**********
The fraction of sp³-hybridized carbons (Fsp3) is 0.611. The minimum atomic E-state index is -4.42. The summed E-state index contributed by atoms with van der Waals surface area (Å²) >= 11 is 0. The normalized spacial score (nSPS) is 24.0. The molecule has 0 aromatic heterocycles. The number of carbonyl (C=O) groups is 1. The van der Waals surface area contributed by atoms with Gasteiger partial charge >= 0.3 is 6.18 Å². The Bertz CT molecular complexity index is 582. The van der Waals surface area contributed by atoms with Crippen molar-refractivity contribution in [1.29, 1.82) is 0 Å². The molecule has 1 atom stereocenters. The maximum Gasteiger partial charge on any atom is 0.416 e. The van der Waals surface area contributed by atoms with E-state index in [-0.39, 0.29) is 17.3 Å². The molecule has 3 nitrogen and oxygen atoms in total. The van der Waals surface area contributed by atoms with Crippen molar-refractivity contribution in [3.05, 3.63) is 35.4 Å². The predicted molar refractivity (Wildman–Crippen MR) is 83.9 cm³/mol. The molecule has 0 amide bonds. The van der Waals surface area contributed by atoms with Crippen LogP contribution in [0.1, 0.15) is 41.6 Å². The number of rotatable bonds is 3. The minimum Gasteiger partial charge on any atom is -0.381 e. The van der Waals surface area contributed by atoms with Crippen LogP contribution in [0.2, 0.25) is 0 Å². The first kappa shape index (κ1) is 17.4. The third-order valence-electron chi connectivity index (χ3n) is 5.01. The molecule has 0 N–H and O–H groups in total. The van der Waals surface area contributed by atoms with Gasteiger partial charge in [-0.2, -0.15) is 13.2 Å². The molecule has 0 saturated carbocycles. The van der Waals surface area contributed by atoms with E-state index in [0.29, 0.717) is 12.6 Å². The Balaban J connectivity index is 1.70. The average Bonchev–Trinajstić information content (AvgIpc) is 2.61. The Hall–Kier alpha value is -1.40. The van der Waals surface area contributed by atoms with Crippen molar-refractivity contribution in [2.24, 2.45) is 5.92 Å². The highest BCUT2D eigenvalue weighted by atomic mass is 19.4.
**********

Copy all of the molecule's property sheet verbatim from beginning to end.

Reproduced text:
The fraction of sp³-hybridized carbons (Fsp3) is 0.611. The minimum atomic E-state index is -4.42. The summed E-state index contributed by atoms with van der Waals surface area (Å²) >= 11 is 0. The normalized spacial score (nSPS) is 24.0. The molecule has 0 aromatic heterocycles. The number of carbonyl (C=O) groups is 1. The van der Waals surface area contributed by atoms with Gasteiger partial charge >= 0.3 is 6.18 Å². The Bertz CT molecular complexity index is 582. The van der Waals surface area contributed by atoms with Crippen molar-refractivity contribution in [1.29, 1.82) is 0 Å². The molecule has 1 atom stereocenters. The maximum Gasteiger partial charge on any atom is 0.416 e. The van der Waals surface area contributed by atoms with E-state index in [-0.39, 0.29) is 17.3 Å². The molecule has 3 nitrogen and oxygen atoms in total. The van der Waals surface area contributed by atoms with Crippen molar-refractivity contribution in [3.05, 3.63) is 35.4 Å². The predicted molar refractivity (Wildman–Crippen MR) is 83.9 cm³/mol. The molecule has 0 amide bonds. The van der Waals surface area contributed by atoms with Crippen LogP contribution in [0.1, 0.15) is 41.6 Å². The number of rotatable bonds is 3. The minimum Gasteiger partial charge on any atom is -0.381 e. The van der Waals surface area contributed by atoms with Crippen LogP contribution in [0.2, 0.25) is 0 Å². The first kappa shape index (κ1) is 17.4. The third-order valence-electron chi connectivity index (χ3n) is 5.01. The molecule has 0 N–H and O–H groups in total. The van der Waals surface area contributed by atoms with Gasteiger partial charge in [-0.2, -0.15) is 13.2 Å². The molecule has 0 saturated carbocycles. The van der Waals surface area contributed by atoms with E-state index in [0.29, 0.717) is 12.6 Å². The Balaban J connectivity index is 1.70. The average Bonchev–Trinajstić information content (AvgIpc) is 2.61. The Hall–Kier alpha value is -1.40. The van der Waals surface area contributed by atoms with Crippen molar-refractivity contribution in [2.24, 2.45) is 5.92 Å². The highest BCUT2D eigenvalue weighted by atomic mass is 19.4.